The Fed just came out with one of those statements that everybody talks about and nobody finds surprising. Two key points from today's statement:
1. As expected, the Fed will stop purchasing mortgage-backed securities by the end of this month. It bought more than $1 trillion of these bonds as part of its massive intervention during the crisis.
2. There had been some question about whether the Fed would use the same language it's been using about keeping its key interest rate super low for a lot longer. That language did stay the same, including the key four words: "for an extended period." That drove up the price of stocks and commodities, which tend to do well when money is cheap, the WSJ notes.
The statement is from the Fed's Open Market Committee. Nine committee members (including Ben Bernanke) voted for the statement; a single member dissented, because he thinks keeping that "extended period" language in there could create another financial bubble and cause more trouble. Or, in Fedspeak, he believed that:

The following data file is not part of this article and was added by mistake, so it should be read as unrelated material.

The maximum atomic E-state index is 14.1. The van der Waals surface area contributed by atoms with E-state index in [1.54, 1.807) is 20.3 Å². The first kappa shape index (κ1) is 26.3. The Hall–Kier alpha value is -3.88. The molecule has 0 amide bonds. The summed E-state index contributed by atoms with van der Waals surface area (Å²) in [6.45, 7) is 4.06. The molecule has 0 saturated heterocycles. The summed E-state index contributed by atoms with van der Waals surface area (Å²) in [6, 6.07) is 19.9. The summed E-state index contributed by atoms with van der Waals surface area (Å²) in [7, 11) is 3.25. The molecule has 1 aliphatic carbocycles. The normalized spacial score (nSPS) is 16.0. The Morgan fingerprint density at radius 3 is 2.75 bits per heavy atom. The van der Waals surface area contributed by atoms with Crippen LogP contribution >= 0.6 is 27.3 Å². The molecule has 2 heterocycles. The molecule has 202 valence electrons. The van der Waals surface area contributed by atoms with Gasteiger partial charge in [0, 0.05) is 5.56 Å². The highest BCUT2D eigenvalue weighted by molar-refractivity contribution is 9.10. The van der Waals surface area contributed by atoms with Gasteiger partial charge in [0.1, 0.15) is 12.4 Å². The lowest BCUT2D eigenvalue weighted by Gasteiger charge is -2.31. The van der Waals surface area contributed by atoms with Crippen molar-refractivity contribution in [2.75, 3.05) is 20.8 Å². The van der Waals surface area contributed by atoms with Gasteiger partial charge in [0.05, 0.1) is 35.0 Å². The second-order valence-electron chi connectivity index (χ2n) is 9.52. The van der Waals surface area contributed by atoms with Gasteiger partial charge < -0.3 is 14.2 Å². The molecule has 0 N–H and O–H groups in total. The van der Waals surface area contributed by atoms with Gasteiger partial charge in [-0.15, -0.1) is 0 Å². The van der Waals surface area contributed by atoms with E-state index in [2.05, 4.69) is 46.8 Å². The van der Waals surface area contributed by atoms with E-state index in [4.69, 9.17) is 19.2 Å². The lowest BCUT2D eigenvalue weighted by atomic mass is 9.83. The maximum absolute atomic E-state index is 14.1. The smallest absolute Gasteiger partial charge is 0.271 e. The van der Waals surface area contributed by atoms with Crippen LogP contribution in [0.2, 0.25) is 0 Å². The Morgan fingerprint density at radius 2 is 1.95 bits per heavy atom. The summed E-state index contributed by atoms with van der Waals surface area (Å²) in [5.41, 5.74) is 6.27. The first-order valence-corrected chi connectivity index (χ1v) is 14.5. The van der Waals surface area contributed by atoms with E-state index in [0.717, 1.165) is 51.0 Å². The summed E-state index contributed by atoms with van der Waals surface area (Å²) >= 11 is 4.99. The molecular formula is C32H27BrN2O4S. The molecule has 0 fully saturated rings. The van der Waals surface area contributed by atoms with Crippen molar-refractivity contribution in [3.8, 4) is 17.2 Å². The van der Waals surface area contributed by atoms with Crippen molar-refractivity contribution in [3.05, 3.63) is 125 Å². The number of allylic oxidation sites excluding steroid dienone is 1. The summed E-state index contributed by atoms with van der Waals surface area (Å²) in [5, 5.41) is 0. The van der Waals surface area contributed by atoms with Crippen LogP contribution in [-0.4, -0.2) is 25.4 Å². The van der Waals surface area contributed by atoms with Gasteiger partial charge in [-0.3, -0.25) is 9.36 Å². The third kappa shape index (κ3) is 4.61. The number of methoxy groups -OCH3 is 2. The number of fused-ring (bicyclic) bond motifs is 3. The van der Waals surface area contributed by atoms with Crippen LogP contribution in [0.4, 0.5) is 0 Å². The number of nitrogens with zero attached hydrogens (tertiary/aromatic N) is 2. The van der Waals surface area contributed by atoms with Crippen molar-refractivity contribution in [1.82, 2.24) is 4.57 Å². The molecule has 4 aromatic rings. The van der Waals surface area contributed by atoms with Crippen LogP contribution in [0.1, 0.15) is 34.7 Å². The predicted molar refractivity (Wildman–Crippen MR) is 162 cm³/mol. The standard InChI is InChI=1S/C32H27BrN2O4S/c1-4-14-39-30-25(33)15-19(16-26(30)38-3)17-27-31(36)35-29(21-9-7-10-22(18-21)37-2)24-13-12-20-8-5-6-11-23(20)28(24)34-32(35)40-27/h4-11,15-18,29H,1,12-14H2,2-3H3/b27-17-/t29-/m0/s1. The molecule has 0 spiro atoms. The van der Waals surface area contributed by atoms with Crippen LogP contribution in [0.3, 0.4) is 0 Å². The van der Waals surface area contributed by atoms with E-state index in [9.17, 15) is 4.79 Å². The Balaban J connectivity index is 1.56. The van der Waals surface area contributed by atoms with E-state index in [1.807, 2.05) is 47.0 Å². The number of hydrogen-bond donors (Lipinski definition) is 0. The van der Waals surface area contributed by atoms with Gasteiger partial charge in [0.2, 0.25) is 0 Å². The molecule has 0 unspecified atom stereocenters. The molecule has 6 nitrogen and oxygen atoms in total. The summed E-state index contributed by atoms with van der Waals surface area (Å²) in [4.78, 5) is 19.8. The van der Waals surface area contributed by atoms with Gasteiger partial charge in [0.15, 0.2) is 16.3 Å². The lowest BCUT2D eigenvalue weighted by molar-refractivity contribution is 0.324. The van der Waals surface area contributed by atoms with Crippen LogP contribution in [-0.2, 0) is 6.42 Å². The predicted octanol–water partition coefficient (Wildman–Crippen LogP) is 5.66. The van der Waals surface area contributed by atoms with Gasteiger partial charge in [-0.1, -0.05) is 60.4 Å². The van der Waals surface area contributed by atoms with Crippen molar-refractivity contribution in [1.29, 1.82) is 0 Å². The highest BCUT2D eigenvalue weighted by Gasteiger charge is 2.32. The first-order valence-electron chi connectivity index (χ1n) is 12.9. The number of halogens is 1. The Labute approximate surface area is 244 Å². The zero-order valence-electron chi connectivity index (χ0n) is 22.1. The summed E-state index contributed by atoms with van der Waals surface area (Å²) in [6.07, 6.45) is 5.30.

...continuing to express the expectation of exceptionally low levels of the federal funds rate for an extended period was no longer warranted because it could lead to the buildup of financial imbalances and increase risks to longer-run macroeconomic and financial stability.